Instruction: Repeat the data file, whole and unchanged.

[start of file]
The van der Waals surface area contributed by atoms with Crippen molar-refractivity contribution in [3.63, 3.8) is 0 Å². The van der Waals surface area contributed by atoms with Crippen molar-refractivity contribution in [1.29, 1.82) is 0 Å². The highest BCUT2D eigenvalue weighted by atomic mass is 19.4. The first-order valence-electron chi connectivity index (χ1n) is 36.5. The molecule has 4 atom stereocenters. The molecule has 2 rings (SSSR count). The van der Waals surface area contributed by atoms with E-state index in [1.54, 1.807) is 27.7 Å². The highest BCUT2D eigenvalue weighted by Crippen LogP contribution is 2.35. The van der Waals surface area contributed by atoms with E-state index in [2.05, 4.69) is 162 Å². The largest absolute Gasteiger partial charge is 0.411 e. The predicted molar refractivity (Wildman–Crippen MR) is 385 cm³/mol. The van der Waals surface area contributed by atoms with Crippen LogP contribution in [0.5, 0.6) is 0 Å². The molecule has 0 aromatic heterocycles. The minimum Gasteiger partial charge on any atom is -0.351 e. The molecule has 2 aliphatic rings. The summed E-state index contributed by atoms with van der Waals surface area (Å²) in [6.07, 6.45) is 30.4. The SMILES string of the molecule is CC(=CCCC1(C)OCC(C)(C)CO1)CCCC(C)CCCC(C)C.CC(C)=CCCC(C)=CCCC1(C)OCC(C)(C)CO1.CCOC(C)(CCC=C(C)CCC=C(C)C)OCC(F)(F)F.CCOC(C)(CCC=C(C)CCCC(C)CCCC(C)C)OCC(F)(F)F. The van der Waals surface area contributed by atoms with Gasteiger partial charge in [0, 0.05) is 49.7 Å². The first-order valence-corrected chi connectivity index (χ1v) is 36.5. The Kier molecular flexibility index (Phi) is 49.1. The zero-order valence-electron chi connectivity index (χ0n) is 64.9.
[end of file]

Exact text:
The van der Waals surface area contributed by atoms with Crippen molar-refractivity contribution in [3.63, 3.8) is 0 Å². The van der Waals surface area contributed by atoms with Crippen molar-refractivity contribution in [1.29, 1.82) is 0 Å². The highest BCUT2D eigenvalue weighted by atomic mass is 19.4. The first-order valence-electron chi connectivity index (χ1n) is 36.5. The molecule has 4 atom stereocenters. The molecule has 2 rings (SSSR count). The van der Waals surface area contributed by atoms with E-state index in [1.54, 1.807) is 27.7 Å². The highest BCUT2D eigenvalue weighted by Crippen LogP contribution is 2.35. The van der Waals surface area contributed by atoms with E-state index in [2.05, 4.69) is 162 Å². The largest absolute Gasteiger partial charge is 0.411 e. The predicted molar refractivity (Wildman–Crippen MR) is 385 cm³/mol. The van der Waals surface area contributed by atoms with Crippen LogP contribution in [0.5, 0.6) is 0 Å². The molecule has 0 aromatic heterocycles. The minimum Gasteiger partial charge on any atom is -0.351 e. The molecule has 2 aliphatic rings. The summed E-state index contributed by atoms with van der Waals surface area (Å²) in [6.07, 6.45) is 30.4. The SMILES string of the molecule is CC(=CCCC1(C)OCC(C)(C)CO1)CCCC(C)CCCC(C)C.CC(C)=CCCC(C)=CCCC1(C)OCC(C)(C)CO1.CCOC(C)(CCC=C(C)CCC=C(C)C)OCC(F)(F)F.CCOC(C)(CCC=C(C)CCCC(C)CCCC(C)C)OCC(F)(F)F. The van der Waals surface area contributed by atoms with Gasteiger partial charge in [0, 0.05) is 49.7 Å². The first-order valence-corrected chi connectivity index (χ1v) is 36.5. The Kier molecular flexibility index (Phi) is 49.1. The zero-order valence-electron chi connectivity index (χ0n) is 64.9.